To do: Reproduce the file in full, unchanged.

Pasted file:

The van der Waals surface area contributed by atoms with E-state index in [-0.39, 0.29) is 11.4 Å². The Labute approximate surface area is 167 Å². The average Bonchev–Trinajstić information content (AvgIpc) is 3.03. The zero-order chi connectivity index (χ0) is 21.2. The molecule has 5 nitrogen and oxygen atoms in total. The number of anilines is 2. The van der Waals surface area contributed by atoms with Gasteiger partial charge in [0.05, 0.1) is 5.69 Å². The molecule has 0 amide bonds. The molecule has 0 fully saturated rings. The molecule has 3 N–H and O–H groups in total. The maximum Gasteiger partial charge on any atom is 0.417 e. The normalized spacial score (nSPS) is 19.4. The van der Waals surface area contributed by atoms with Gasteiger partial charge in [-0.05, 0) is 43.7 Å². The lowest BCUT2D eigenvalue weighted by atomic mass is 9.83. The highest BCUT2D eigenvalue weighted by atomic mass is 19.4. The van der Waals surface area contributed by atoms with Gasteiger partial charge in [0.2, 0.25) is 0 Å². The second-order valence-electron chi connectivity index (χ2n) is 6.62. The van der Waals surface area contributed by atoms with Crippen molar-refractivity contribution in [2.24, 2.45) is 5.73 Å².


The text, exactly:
The van der Waals surface area contributed by atoms with E-state index in [-0.39, 0.29) is 11.4 Å². The Labute approximate surface area is 167 Å². The average Bonchev–Trinajstić information content (AvgIpc) is 3.03. The zero-order chi connectivity index (χ0) is 21.2. The molecule has 5 nitrogen and oxygen atoms in total. The number of anilines is 2. The van der Waals surface area contributed by atoms with Gasteiger partial charge in [0.05, 0.1) is 5.69 Å². The molecule has 0 amide bonds. The molecule has 0 fully saturated rings. The molecule has 3 N–H and O–H groups in total. The maximum Gasteiger partial charge on any atom is 0.417 e. The normalized spacial score (nSPS) is 19.4. The van der Waals surface area contributed by atoms with Gasteiger partial charge in [-0.05, 0) is 43.7 Å². The lowest BCUT2D eigenvalue weighted by atomic mass is 9.83. The highest BCUT2D eigenvalue weighted by atomic mass is 19.4. The van der Waals surface area contributed by atoms with Gasteiger partial charge in [0.2, 0.25) is 0 Å². The second-order valence-electron chi connectivity index (χ2n) is 6.62. The van der Waals surface area contributed by atoms with Crippen molar-refractivity contribution in [2.24, 2.45) is 5.73 Å².